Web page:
Cingular: Switching numbers not so simple

The company says cell phone users should prepare for the worst once carriers make it possible for customers to keep their old numbers when they switch to a competitor.

Cingular Wireless says U.S. cell phone subscribers should prepare for the worst once carriers make it possible for customers to keep their old phone numbers when they switch to a competitor.

Because of technical glitches, some customers may lose the ability to get incoming calls for hours, the company warned Tuesday. And others could inadvertently lose the rights to their old telephone number if they cancel their previous service first.

"Many people may welcome the freedom to change carriers and keep their wireless phone numbers, but most are not aware that it can be much more complicated than it sounds," Adam Vital, vice president of wireless operations at Cingular, said in a statement.

The announcement is part of a campaign by various U.S. cell phone providers that oppose the Federal Communications Commission's so-called local number portability (LNP) requirement. The campaign is beginning to intensify as a Nov. 24 deadline approaches for carriers to begin complying with the mandate.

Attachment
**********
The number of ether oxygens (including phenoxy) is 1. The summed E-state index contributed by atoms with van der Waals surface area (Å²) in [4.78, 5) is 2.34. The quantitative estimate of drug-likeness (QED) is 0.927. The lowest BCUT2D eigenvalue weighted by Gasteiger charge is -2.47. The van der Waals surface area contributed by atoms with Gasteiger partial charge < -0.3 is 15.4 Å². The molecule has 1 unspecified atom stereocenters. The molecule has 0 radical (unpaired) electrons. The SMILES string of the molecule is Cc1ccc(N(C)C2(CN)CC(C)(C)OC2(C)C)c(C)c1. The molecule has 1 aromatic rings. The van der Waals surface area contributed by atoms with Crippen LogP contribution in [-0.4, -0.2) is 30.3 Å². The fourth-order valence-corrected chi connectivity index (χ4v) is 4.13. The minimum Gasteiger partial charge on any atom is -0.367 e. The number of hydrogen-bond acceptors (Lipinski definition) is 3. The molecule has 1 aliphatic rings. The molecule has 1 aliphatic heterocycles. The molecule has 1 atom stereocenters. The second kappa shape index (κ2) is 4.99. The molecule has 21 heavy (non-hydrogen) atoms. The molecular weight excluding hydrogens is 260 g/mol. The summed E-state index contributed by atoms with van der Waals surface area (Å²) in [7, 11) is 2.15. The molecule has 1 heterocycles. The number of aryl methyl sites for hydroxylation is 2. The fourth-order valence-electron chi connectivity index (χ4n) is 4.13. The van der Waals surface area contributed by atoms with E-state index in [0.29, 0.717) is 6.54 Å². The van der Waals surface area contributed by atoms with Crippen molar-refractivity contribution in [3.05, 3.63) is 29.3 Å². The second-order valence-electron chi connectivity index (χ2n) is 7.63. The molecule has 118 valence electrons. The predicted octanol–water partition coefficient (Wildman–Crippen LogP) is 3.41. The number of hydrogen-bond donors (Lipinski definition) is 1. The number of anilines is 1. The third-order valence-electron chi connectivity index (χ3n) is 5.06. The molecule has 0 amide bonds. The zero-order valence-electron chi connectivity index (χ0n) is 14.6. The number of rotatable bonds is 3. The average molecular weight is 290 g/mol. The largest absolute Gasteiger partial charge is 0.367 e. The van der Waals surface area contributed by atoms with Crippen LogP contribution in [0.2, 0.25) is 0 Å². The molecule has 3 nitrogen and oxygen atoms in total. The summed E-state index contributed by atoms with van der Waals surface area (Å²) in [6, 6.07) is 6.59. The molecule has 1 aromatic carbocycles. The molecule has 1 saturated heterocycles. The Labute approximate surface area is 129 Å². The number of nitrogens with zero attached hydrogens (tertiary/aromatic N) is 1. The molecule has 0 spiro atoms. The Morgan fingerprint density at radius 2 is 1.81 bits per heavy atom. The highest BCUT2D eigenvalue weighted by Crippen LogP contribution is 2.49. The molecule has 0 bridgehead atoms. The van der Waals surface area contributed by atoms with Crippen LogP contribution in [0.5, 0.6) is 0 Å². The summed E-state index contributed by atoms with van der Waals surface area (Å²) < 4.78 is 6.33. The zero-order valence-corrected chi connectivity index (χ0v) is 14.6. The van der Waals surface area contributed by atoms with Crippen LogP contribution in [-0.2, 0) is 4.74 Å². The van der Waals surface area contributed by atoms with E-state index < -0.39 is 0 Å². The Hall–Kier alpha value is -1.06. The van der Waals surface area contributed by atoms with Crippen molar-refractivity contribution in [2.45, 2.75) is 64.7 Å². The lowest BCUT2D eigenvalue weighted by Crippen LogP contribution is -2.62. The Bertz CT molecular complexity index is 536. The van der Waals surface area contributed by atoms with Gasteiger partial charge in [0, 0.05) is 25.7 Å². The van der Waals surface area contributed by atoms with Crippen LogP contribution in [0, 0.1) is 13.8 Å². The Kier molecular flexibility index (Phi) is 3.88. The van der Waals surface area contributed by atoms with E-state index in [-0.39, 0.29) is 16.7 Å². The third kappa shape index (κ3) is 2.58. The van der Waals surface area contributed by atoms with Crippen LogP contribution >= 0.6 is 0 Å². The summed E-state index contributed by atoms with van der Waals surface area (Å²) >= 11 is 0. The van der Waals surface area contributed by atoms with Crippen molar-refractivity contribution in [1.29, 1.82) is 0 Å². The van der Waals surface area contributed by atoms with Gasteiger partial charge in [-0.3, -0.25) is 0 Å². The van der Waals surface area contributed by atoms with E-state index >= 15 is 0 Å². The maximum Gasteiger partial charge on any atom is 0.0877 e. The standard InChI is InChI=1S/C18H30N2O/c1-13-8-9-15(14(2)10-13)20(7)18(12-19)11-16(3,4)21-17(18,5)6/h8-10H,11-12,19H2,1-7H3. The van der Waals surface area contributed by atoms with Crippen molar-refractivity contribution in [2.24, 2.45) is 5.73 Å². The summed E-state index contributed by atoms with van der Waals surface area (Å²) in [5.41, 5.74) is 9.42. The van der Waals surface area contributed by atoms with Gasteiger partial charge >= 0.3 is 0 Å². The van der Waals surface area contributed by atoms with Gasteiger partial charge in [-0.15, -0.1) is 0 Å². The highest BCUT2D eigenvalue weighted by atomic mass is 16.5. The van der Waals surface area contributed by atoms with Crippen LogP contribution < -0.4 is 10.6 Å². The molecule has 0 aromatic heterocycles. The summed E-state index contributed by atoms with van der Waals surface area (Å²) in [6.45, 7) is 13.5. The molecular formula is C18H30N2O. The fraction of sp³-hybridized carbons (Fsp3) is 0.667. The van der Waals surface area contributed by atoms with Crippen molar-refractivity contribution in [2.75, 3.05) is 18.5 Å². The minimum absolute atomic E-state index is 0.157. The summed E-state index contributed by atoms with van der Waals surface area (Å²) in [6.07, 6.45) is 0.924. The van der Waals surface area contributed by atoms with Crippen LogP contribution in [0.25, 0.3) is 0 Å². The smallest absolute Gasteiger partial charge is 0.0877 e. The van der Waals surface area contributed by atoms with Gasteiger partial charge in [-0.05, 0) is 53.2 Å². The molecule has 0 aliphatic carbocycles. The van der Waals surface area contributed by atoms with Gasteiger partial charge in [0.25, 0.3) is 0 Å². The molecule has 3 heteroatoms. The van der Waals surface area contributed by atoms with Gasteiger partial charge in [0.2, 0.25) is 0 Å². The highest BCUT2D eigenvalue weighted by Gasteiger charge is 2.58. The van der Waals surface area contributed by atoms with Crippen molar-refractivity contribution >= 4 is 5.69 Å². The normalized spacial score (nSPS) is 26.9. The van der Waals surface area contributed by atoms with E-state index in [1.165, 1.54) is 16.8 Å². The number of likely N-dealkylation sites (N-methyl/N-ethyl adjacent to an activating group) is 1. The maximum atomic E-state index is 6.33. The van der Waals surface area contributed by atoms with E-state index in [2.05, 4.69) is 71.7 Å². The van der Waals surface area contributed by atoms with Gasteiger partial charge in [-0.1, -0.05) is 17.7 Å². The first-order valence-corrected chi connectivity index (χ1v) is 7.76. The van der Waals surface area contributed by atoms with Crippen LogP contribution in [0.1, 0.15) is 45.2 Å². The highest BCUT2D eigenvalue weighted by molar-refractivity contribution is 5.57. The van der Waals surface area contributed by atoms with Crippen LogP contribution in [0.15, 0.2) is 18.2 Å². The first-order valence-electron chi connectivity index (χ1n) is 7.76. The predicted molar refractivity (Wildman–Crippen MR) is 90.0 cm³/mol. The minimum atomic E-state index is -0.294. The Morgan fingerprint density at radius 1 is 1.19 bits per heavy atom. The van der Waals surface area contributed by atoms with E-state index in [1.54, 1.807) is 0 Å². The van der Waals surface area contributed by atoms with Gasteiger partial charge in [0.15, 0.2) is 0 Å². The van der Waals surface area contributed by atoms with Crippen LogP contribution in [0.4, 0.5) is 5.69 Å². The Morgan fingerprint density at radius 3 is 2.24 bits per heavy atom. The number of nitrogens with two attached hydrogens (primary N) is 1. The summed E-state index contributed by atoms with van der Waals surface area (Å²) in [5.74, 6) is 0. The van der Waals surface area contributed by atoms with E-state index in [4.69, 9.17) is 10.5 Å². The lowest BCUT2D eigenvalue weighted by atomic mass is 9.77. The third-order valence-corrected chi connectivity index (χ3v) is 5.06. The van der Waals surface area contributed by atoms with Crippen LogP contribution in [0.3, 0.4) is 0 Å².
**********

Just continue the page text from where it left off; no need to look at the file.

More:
While all carriers say they intend to offer LNP, only Verizon Wireless has stopped battling the FCC over the mandate. Verizon Wireless on Monday began making it possible for subscribers of Verizon Communications, a landline phone company that partly owns Verizon Wireless, to "port" their home or office numbers to Verizon Wireless cell phones. It's also asked the rest of the industry to join in.

But Cingular and the nation's four other carriers still intend to fight the case in court, Vital said. "Several of us are still saying we don't believe the FCC has the legal authority to do this," Owen said. "We think the FCC overstepped its boundaries."

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    Ben Charny
    covers Net telephony and the cellular industry.
     

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